A remarkably rare and highly sophisticated example of Nepalese textile art, the present lot consists of a series of embroidered panels depicting Hindu and Buddhist deities assembled from a single source into a temple banner mount. Only a handful of similarly-early Nepalese textiles are known, most of which are in museum collections. In the present example, the panels of cotton embroidered with silk display a unique stitch pattern of minute brick-stitch outlined by chain-stitch and an idiosyncratic convention of superimposed crosses applied as decoration on sashes worn by the depicted figures. Radio-carbon dating determined with a probability of 95% that the embroidery was created between 1220-1430 CE, demonstrating that a distinct and sophisticated style was established in Nepalese textile art far before the previously assumed date of 1700 CE.
Each panel in the present textile has a multicolored striped border and schematically presents a combination of Shaivite, Vaishnavite, and Buddhist iconography. Six figures representing different aspects of Bhairava, the malevolent form of Shiva, are wholly or partially depicted in two strips. All of these figures have four arms, three eyes and attributes of Shiva such as the khatvanga (mace) and damaru (drum). They are portrayed with stylized mask-like features and pointed headdresses typically used to denote demonic figures in Nepalese art. The remaining strips depict peaceful deities seated in sattvasana with round nimbuses and less exaggerated facial features. Three of these peaceful deities can be recognized as Vishnu by his attributes of the chakra (wheel), sankha (conch shell), gada (club) and padma (lotus). Three additional figures are shown as rishi, or sages, depicted with scrolls and rosaries. The remaining deities, four of which reside in the outermost panels, are tentatively identified as bodhisattvas, and are portrayed flanked by lotus flowers and seated on a cloud or lotus throne. The organization of the figures in the present banner suggest a schematic layout in the original source of the embroidered panels.
The present lot is believed to have been assembled from a ritual garment made in the Kathmandu Valley and commissioned by a Malla dynasty ruler for private ritual use. Another early Nepalese textile at the Metropolitan Museum of Art (acc. no. 1995.331), although fragmentary, retains some of its original form, and was likely part of a garment worn by Vaishnavite priests in religious ceremonies. It is unknown when the present textile was reassembled into the present form, but the adaptation likely took place in a Tibetan monastery, where such temple banners are still displayed today. A second embroidered banner of the same shape and style, and likely assembled from the same original textile, is now in the collection of the Victoria & Albert Museum in London (acc. no. IS.6-1989). The V example depicts Vishnu and Lakshmi at center, flanked and surmounted by associated Vaishnavite and Shaivite deities, and Buddhist figures such as lotus-bearing bodhisattvas and the wealth deity, Jambhala, illustrating the syncretic iconography within Nepalese Art. Both the V example and the present work retain curved panels at the edges, indicating that at least part of the original textile possibly mirrored the form of the Metropolitan Museum of Art example.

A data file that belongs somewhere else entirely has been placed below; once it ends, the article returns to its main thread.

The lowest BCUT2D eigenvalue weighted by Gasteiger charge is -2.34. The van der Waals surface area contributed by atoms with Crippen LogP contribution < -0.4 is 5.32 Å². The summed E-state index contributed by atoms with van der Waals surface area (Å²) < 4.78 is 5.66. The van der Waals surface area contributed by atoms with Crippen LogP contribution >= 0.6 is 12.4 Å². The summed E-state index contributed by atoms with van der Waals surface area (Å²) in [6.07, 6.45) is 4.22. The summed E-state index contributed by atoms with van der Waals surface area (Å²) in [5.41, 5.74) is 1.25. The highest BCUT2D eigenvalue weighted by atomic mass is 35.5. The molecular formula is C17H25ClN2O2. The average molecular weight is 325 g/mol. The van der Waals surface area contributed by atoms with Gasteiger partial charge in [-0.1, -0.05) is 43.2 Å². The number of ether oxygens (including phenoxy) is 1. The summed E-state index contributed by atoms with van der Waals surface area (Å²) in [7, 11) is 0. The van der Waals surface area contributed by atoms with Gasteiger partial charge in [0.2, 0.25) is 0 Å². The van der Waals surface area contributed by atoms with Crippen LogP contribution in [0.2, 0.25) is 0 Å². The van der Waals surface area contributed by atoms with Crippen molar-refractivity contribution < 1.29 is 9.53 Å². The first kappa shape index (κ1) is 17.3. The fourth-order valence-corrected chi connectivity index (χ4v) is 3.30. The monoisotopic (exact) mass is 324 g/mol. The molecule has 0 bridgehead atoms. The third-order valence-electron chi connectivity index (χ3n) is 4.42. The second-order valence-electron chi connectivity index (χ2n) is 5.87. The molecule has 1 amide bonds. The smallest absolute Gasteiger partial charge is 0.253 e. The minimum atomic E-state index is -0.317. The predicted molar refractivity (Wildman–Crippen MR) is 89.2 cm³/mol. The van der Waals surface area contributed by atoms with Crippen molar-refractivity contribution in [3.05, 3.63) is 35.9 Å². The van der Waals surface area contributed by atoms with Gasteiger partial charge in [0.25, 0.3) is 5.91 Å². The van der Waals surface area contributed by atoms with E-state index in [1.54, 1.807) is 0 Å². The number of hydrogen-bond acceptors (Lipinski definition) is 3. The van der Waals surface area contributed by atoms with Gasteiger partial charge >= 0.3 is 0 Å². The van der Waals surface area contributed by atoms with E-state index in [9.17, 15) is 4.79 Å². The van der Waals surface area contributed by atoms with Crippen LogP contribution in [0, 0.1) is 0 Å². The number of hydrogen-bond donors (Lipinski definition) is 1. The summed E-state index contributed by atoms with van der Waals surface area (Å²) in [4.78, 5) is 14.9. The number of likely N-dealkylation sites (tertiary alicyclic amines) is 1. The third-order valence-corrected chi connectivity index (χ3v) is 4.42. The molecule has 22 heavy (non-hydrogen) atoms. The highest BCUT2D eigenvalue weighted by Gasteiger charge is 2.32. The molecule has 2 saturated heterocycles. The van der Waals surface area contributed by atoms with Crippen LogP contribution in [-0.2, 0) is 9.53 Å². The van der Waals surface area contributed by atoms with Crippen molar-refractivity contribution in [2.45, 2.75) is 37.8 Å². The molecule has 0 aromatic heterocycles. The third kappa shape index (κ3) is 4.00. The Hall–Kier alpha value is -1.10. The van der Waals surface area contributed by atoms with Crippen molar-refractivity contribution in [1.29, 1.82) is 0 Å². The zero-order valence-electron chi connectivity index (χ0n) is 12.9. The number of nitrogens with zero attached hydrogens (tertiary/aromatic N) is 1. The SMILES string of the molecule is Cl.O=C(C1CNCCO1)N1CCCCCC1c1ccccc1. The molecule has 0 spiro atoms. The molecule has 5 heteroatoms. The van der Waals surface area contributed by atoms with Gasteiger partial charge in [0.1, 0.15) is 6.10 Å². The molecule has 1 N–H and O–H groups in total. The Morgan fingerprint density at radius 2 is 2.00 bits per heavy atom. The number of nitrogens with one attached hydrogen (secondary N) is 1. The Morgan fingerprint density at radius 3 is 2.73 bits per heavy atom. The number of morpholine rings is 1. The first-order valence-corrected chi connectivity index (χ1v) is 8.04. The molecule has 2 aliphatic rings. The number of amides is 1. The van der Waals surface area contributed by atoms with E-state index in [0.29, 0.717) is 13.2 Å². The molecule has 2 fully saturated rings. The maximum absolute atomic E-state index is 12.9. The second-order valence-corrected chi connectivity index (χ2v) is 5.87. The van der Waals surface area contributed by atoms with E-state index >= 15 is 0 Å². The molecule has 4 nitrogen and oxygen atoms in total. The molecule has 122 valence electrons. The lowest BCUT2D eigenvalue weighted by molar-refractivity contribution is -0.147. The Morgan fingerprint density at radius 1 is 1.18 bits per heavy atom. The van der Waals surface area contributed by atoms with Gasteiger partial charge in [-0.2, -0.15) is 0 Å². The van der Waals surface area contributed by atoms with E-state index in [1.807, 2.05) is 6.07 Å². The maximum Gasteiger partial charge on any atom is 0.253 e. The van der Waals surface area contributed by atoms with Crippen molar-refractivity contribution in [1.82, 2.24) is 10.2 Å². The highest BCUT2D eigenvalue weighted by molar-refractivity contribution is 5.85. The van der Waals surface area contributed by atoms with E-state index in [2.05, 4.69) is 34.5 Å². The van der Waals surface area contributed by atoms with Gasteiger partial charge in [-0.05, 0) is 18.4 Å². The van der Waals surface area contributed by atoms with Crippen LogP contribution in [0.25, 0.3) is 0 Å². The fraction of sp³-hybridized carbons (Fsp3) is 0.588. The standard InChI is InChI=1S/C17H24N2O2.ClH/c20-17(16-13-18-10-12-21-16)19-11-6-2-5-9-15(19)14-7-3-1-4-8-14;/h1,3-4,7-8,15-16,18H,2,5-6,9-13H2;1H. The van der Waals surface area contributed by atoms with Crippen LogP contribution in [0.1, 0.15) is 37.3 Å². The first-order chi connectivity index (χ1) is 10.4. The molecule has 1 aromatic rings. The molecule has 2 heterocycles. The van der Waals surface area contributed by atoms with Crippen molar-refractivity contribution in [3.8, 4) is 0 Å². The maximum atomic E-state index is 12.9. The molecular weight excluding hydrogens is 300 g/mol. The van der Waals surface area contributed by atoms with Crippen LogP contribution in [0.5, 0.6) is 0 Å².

Apart from the present example and the previously-mentioned textiles at the V and the Metropolitan Museum of Art, there are very few other early Nepalese textiles known. An embroidered horizontal-format banner in the collection of the Philadelphia Museum of Art (acc. no. 1963-36-1), gifted by the esteemed curator Stella Kramrisch in 1963, depicts a royal couple flanked by warriors and dancers, and likely dates from the mid-sixteenth to the mid-seventeenth century. The V also has a horizontal-format embroidered banner depicting scenes from the Ramayana, and is dated to the fifteenth-sixteenth century.